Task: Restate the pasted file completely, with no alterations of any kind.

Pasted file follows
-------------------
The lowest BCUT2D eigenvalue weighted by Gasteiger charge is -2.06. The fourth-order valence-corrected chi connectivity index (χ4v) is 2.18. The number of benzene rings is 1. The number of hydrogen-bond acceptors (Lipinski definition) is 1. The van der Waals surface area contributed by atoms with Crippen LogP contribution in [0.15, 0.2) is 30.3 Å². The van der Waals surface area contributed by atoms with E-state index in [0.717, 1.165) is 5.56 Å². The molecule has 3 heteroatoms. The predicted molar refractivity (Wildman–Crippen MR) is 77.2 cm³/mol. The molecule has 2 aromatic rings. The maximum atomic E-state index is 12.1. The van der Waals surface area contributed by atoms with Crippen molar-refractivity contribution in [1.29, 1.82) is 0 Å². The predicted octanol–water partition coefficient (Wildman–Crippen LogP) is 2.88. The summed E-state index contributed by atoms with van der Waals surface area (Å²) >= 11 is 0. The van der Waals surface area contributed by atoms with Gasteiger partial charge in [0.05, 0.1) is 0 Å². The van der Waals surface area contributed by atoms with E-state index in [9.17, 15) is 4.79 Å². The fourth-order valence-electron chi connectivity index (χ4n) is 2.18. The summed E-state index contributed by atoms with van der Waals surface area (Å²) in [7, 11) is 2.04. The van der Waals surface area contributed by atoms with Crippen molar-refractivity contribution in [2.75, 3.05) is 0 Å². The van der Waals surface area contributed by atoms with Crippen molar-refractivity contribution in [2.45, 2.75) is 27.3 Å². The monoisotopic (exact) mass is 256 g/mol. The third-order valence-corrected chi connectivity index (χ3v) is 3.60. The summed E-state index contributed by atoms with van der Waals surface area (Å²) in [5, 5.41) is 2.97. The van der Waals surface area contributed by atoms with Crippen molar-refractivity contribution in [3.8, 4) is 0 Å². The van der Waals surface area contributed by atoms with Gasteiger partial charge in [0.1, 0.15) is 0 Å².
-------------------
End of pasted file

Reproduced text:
The lowest BCUT2D eigenvalue weighted by Gasteiger charge is -2.06. The fourth-order valence-corrected chi connectivity index (χ4v) is 2.18. The number of benzene rings is 1. The number of hydrogen-bond acceptors (Lipinski definition) is 1. The van der Waals surface area contributed by atoms with Crippen LogP contribution in [0.15, 0.2) is 30.3 Å². The van der Waals surface area contributed by atoms with E-state index in [0.717, 1.165) is 5.56 Å². The molecule has 3 heteroatoms. The predicted molar refractivity (Wildman–Crippen MR) is 77.2 cm³/mol. The molecule has 2 aromatic rings. The maximum atomic E-state index is 12.1. The van der Waals surface area contributed by atoms with Crippen molar-refractivity contribution in [1.29, 1.82) is 0 Å². The predicted octanol–water partition coefficient (Wildman–Crippen LogP) is 2.88. The summed E-state index contributed by atoms with van der Waals surface area (Å²) >= 11 is 0. The van der Waals surface area contributed by atoms with Gasteiger partial charge in [0.05, 0.1) is 0 Å². The van der Waals surface area contributed by atoms with E-state index in [9.17, 15) is 4.79 Å². The fourth-order valence-electron chi connectivity index (χ4n) is 2.18. The summed E-state index contributed by atoms with van der Waals surface area (Å²) in [7, 11) is 2.04. The van der Waals surface area contributed by atoms with Crippen molar-refractivity contribution in [2.75, 3.05) is 0 Å². The van der Waals surface area contributed by atoms with Crippen molar-refractivity contribution in [2.45, 2.75) is 27.3 Å². The monoisotopic (exact) mass is 256 g/mol. The third-order valence-corrected chi connectivity index (χ3v) is 3.60. The summed E-state index contributed by atoms with van der Waals surface area (Å²) in [5, 5.41) is 2.97. The van der Waals surface area contributed by atoms with Crippen molar-refractivity contribution in [3.8, 4) is 0 Å². The van der Waals surface area contributed by atoms with Gasteiger partial charge in [0.1, 0.15) is 0 Å².